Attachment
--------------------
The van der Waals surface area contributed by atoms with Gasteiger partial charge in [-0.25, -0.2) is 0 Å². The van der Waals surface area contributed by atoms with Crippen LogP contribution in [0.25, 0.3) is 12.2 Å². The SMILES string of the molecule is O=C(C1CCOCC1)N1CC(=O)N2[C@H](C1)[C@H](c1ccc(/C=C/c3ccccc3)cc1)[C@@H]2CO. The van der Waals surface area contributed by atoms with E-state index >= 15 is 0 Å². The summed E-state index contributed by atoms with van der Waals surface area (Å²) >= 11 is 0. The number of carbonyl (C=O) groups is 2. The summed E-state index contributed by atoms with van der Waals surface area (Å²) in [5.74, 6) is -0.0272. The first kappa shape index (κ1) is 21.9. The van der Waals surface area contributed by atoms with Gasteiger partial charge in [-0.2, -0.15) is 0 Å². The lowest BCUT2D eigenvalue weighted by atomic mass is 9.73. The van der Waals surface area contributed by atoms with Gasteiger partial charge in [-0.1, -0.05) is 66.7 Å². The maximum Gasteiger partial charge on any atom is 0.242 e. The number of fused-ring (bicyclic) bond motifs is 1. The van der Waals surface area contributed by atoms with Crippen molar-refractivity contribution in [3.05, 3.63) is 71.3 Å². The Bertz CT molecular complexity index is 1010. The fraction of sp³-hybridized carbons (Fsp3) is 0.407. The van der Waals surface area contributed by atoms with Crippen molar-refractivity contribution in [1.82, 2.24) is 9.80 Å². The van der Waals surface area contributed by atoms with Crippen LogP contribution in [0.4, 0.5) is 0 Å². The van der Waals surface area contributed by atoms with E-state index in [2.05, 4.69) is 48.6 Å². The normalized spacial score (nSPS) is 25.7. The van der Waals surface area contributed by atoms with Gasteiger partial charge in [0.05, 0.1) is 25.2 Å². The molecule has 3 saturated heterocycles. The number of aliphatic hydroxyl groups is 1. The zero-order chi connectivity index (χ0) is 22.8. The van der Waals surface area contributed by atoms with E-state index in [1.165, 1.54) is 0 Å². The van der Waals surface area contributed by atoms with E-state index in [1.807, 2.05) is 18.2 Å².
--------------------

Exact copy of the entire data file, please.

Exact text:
The van der Waals surface area contributed by atoms with Gasteiger partial charge in [-0.25, -0.2) is 0 Å². The van der Waals surface area contributed by atoms with Crippen LogP contribution in [0.25, 0.3) is 12.2 Å². The SMILES string of the molecule is O=C(C1CCOCC1)N1CC(=O)N2[C@H](C1)[C@H](c1ccc(/C=C/c3ccccc3)cc1)[C@@H]2CO. The van der Waals surface area contributed by atoms with E-state index >= 15 is 0 Å². The summed E-state index contributed by atoms with van der Waals surface area (Å²) >= 11 is 0. The number of carbonyl (C=O) groups is 2. The summed E-state index contributed by atoms with van der Waals surface area (Å²) in [5.74, 6) is -0.0272. The first kappa shape index (κ1) is 21.9. The van der Waals surface area contributed by atoms with Gasteiger partial charge in [-0.2, -0.15) is 0 Å². The lowest BCUT2D eigenvalue weighted by atomic mass is 9.73. The van der Waals surface area contributed by atoms with Gasteiger partial charge in [-0.1, -0.05) is 66.7 Å². The maximum Gasteiger partial charge on any atom is 0.242 e. The number of fused-ring (bicyclic) bond motifs is 1. The van der Waals surface area contributed by atoms with Crippen molar-refractivity contribution in [3.05, 3.63) is 71.3 Å². The Bertz CT molecular complexity index is 1010. The fraction of sp³-hybridized carbons (Fsp3) is 0.407. The van der Waals surface area contributed by atoms with Crippen molar-refractivity contribution in [1.82, 2.24) is 9.80 Å². The van der Waals surface area contributed by atoms with Crippen LogP contribution in [0.4, 0.5) is 0 Å². The van der Waals surface area contributed by atoms with E-state index in [2.05, 4.69) is 48.6 Å². The normalized spacial score (nSPS) is 25.7. The van der Waals surface area contributed by atoms with Gasteiger partial charge in [0.05, 0.1) is 25.2 Å². The molecule has 3 saturated heterocycles. The number of aliphatic hydroxyl groups is 1. The zero-order chi connectivity index (χ0) is 22.8. The van der Waals surface area contributed by atoms with E-state index in [1.165, 1.54) is 0 Å². The van der Waals surface area contributed by atoms with E-state index in [1.807, 2.05) is 18.2 Å².